BERLIN -- Authorities say a van crashed into a crowd Saturday outside a popular bar in the German city of Muenster, killing two people and injuring 20 others. The driver of the vehicle shot and killed himself after the crash, local police said. Six of the injured are listed in critical condition.
It's not yet clear who the suspect is or what the motive is. Police said they are examining reports that other suspects may have fled the crash scene.
The incident is being treated as terrorism, but the suspect's identification has not yet been transferred to the U.S., a U.S. intelligence source told CBS News.
Herbert Reul, the interior minister of North Rhine-Westphalia state, said the driver was a German citizen. Reul stressed the investigation is at an early stage but said "at the moment, nothing speaks for there being any Islamist background."
"We are investigating in all directions," he explained, according to the Associated Press. Reul said two people were killed in the crash, lowering the previous figure provided by police.
Germany's Sueddeutsche Zeitung newspaper reports that the suspect's apartment was being searched for possible explosives.
On Twitter, local police warned residents to "avoid the area near the Kiepenkerl pub" in the city's historic downtown area where a large-scale police operation was underway.
Police said a suspicious object was found in the van and they're still examining it to see if it is dangerous. They told German news agency dpa that the object was the reason why a large area around the scene was sealed off after the crash.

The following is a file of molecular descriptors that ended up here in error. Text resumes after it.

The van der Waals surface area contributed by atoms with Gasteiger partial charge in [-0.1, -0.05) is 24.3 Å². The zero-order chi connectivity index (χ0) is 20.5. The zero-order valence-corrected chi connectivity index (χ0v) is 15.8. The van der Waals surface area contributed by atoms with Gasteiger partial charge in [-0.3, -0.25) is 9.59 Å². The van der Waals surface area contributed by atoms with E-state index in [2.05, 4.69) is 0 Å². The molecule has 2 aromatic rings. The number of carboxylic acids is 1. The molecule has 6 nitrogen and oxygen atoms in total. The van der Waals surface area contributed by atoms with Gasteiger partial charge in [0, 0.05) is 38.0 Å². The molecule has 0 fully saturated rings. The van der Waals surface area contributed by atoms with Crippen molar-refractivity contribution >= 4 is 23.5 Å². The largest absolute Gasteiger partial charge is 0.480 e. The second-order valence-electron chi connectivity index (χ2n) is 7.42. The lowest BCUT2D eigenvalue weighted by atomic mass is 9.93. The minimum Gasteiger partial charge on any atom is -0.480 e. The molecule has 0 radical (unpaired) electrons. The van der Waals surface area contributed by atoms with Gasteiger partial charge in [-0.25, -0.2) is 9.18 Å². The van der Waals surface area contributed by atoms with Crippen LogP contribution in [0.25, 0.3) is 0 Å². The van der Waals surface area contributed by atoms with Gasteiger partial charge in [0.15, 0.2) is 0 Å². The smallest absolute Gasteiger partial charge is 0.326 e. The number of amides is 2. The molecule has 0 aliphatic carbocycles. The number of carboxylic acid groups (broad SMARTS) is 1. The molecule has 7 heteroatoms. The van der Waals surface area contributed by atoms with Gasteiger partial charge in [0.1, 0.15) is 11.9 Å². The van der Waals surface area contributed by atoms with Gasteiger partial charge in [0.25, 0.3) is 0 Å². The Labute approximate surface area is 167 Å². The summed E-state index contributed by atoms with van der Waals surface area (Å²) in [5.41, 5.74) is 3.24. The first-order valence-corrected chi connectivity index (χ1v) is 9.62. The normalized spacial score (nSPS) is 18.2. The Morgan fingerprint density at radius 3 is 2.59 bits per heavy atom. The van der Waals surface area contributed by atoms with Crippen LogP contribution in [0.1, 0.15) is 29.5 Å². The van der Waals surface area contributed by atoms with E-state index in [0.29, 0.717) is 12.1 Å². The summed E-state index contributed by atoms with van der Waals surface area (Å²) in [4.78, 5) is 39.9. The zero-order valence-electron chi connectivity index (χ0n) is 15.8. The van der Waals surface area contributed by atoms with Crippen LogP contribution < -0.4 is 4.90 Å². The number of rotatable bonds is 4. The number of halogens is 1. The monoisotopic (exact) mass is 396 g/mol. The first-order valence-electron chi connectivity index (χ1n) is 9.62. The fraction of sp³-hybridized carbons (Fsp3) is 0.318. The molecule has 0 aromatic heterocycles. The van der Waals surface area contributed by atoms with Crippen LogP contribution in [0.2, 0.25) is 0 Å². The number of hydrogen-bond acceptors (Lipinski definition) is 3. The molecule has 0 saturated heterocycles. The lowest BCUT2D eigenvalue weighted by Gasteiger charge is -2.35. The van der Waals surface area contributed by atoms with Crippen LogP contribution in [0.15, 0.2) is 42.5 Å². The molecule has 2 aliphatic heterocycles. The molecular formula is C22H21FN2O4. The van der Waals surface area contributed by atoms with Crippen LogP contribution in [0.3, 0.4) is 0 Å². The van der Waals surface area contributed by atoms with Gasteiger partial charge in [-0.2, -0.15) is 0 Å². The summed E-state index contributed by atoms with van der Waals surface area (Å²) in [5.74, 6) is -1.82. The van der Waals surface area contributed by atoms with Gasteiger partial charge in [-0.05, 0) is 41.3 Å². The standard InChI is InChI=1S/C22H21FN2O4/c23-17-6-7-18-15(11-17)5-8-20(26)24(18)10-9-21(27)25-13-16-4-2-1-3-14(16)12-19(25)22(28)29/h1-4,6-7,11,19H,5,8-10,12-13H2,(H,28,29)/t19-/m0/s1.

Residents said they were enjoying the first warm afternoon in the area that features many shops and cafés, CBS News correspondent Roxana Saberi said on CBSN. People were outside enjoying themselves, many of them college students, enjoying the weather.
In the hours following the crash, residents lined up outside Muenster University Hospital where people offered to donate blood to victims. The hospital was forced to suspend its call for donors because so many people came forward. "We thank you for your overwhelming support," the hospital tweeted Saturday.
Jan Schoessler, one of those waiting in line, told the AP that dozens of people were waiting shortly after the doors opened at 7 p.m. local time.
Daniel Kollenberg, a witness, said there was a heavy police presence at the scene, with dozens of police vehicles and several police helicopters. "It's quite chaotic because it's pretty calm here," Kollenberg told BBC News. "People are kind of scared. They didn't believe it would happen in Muenster because it is really secure here and so, yes, I am shocked."
A spokeswoman for German Chancellor Angela Merkel said "our thoughts are with the victims and their families" who were killed and injured when a vehicle crashed into a crowd in the western German city of Muenster.
Ulrike Demmer, a German government spokesperson, tweeted that the crash was "terrible news."
Germany has experienced a number of terror attacks in recent years, including. In December 2016, a at Christmas market in Berlin, killing 12 people.
Since the 2016 attack, German authorities have set up road blockades around various areas where people congregate, but it's hard to put barricades around every area where there are crowds, Saberi reports.
German President Frank-Walter Steinmeier said his thoughts are with the victims and relatives of the crash in Muenster.
"We have to assume this was a serious act of violence," he said. "My deep sympathy goes to all those who have lost a loved one."
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